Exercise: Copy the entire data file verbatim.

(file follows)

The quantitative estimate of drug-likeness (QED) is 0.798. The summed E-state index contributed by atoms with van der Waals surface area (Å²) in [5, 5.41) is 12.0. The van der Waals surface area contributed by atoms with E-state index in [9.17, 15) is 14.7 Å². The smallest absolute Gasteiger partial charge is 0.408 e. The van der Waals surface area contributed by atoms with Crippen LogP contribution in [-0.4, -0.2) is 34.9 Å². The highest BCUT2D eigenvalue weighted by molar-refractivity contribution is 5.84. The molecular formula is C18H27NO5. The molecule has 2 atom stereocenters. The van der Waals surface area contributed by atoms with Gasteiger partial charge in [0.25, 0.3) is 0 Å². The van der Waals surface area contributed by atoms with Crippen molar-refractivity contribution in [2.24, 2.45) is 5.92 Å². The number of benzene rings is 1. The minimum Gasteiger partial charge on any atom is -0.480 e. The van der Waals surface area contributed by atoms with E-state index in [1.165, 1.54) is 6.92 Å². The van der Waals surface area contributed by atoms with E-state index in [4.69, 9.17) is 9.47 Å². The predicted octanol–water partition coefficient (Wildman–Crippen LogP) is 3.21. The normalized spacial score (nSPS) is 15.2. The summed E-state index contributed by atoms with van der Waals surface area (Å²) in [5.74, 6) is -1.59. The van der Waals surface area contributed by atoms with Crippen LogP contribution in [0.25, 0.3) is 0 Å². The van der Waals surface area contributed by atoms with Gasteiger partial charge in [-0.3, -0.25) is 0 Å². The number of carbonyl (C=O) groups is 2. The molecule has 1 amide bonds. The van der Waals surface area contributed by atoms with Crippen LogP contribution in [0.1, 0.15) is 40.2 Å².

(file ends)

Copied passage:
The quantitative estimate of drug-likeness (QED) is 0.798. The summed E-state index contributed by atoms with van der Waals surface area (Å²) in [5, 5.41) is 12.0. The van der Waals surface area contributed by atoms with E-state index in [9.17, 15) is 14.7 Å². The smallest absolute Gasteiger partial charge is 0.408 e. The van der Waals surface area contributed by atoms with Crippen LogP contribution in [-0.4, -0.2) is 34.9 Å². The highest BCUT2D eigenvalue weighted by molar-refractivity contribution is 5.84. The molecular formula is C18H27NO5. The molecule has 2 atom stereocenters. The van der Waals surface area contributed by atoms with Gasteiger partial charge in [0.25, 0.3) is 0 Å². The van der Waals surface area contributed by atoms with Crippen molar-refractivity contribution in [2.24, 2.45) is 5.92 Å². The number of benzene rings is 1. The minimum Gasteiger partial charge on any atom is -0.480 e. The van der Waals surface area contributed by atoms with E-state index in [1.165, 1.54) is 6.92 Å². The van der Waals surface area contributed by atoms with E-state index in [4.69, 9.17) is 9.47 Å². The predicted octanol–water partition coefficient (Wildman–Crippen LogP) is 3.21. The normalized spacial score (nSPS) is 15.2. The summed E-state index contributed by atoms with van der Waals surface area (Å²) in [5.74, 6) is -1.59. The van der Waals surface area contributed by atoms with Crippen LogP contribution in [0.25, 0.3) is 0 Å². The van der Waals surface area contributed by atoms with Gasteiger partial charge in [-0.3, -0.25) is 0 Å². The number of carbonyl (C=O) groups is 2. The molecule has 1 amide bonds. The van der Waals surface area contributed by atoms with Crippen LogP contribution in [0.1, 0.15) is 40.2 Å².